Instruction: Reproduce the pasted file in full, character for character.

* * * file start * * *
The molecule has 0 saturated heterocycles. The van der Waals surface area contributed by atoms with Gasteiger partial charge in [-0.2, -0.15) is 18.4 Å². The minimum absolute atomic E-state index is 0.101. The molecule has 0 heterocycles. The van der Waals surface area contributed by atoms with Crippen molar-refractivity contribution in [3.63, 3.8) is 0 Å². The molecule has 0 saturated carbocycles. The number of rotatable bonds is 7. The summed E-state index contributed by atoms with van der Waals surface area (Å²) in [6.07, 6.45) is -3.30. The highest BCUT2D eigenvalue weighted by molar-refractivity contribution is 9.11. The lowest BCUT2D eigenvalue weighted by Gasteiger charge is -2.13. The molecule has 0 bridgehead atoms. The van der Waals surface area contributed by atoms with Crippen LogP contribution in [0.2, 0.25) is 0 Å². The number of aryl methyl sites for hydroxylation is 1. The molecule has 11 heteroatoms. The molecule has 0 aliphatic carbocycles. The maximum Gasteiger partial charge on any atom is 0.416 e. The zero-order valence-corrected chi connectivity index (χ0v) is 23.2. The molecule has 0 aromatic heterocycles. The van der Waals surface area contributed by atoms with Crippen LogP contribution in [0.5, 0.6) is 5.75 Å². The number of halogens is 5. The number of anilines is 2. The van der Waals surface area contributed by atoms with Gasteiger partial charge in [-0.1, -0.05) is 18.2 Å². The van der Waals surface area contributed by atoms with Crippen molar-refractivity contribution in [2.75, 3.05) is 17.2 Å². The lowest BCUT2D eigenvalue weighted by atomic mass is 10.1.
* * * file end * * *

The molecule has 0 saturated heterocycles. The van der Waals surface area contributed by atoms with Gasteiger partial charge in [-0.2, -0.15) is 18.4 Å². The minimum absolute atomic E-state index is 0.101. The molecule has 0 heterocycles. The van der Waals surface area contributed by atoms with Crippen molar-refractivity contribution in [3.63, 3.8) is 0 Å². The molecule has 0 saturated carbocycles. The number of rotatable bonds is 7. The summed E-state index contributed by atoms with van der Waals surface area (Å²) in [6.07, 6.45) is -3.30. The highest BCUT2D eigenvalue weighted by molar-refractivity contribution is 9.11. The lowest BCUT2D eigenvalue weighted by Gasteiger charge is -2.13. The molecule has 0 bridgehead atoms. The van der Waals surface area contributed by atoms with Crippen LogP contribution in [0.2, 0.25) is 0 Å². The number of aryl methyl sites for hydroxylation is 1. The molecule has 11 heteroatoms. The molecule has 0 aliphatic carbocycles. The maximum Gasteiger partial charge on any atom is 0.416 e. The zero-order valence-corrected chi connectivity index (χ0v) is 23.2. The molecule has 0 aromatic heterocycles. The van der Waals surface area contributed by atoms with Crippen LogP contribution in [0.5, 0.6) is 5.75 Å². The number of halogens is 5. The number of anilines is 2. The van der Waals surface area contributed by atoms with Gasteiger partial charge in [-0.1, -0.05) is 18.2 Å². The van der Waals surface area contributed by atoms with Crippen molar-refractivity contribution in [2.75, 3.05) is 17.2 Å². The lowest BCUT2D eigenvalue weighted by atomic mass is 10.1.